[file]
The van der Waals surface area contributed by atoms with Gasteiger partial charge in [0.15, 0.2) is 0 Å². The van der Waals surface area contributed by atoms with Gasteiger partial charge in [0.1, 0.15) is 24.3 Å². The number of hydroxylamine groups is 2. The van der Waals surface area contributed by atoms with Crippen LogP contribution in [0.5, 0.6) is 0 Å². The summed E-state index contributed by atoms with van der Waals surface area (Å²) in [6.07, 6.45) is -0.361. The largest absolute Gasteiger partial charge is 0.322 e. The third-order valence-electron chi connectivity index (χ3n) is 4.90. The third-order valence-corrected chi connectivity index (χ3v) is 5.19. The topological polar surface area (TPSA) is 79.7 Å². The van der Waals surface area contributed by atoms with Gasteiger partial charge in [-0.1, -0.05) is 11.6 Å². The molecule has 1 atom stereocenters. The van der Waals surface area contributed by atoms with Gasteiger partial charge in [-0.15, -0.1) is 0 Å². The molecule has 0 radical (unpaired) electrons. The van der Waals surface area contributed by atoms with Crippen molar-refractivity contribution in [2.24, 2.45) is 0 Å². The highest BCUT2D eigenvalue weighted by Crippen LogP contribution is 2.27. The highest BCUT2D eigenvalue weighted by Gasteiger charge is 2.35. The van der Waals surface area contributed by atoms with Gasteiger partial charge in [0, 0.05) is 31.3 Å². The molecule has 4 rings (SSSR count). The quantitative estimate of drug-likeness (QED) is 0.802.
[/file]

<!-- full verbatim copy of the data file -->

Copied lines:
The van der Waals surface area contributed by atoms with Gasteiger partial charge in [0.15, 0.2) is 0 Å². The van der Waals surface area contributed by atoms with Gasteiger partial charge in [0.1, 0.15) is 24.3 Å². The number of hydroxylamine groups is 2. The van der Waals surface area contributed by atoms with Crippen LogP contribution in [0.5, 0.6) is 0 Å². The summed E-state index contributed by atoms with van der Waals surface area (Å²) in [6.07, 6.45) is -0.361. The largest absolute Gasteiger partial charge is 0.322 e. The third-order valence-electron chi connectivity index (χ3n) is 4.90. The third-order valence-corrected chi connectivity index (χ3v) is 5.19. The topological polar surface area (TPSA) is 79.7 Å². The van der Waals surface area contributed by atoms with Gasteiger partial charge in [-0.1, -0.05) is 11.6 Å². The molecule has 1 atom stereocenters. The van der Waals surface area contributed by atoms with Gasteiger partial charge in [-0.15, -0.1) is 0 Å². The molecule has 0 radical (unpaired) electrons. The van der Waals surface area contributed by atoms with Crippen molar-refractivity contribution in [2.24, 2.45) is 0 Å². The highest BCUT2D eigenvalue weighted by Crippen LogP contribution is 2.27. The highest BCUT2D eigenvalue weighted by Gasteiger charge is 2.35. The van der Waals surface area contributed by atoms with Gasteiger partial charge in [0, 0.05) is 31.3 Å². The molecule has 4 rings (SSSR count). The quantitative estimate of drug-likeness (QED) is 0.802.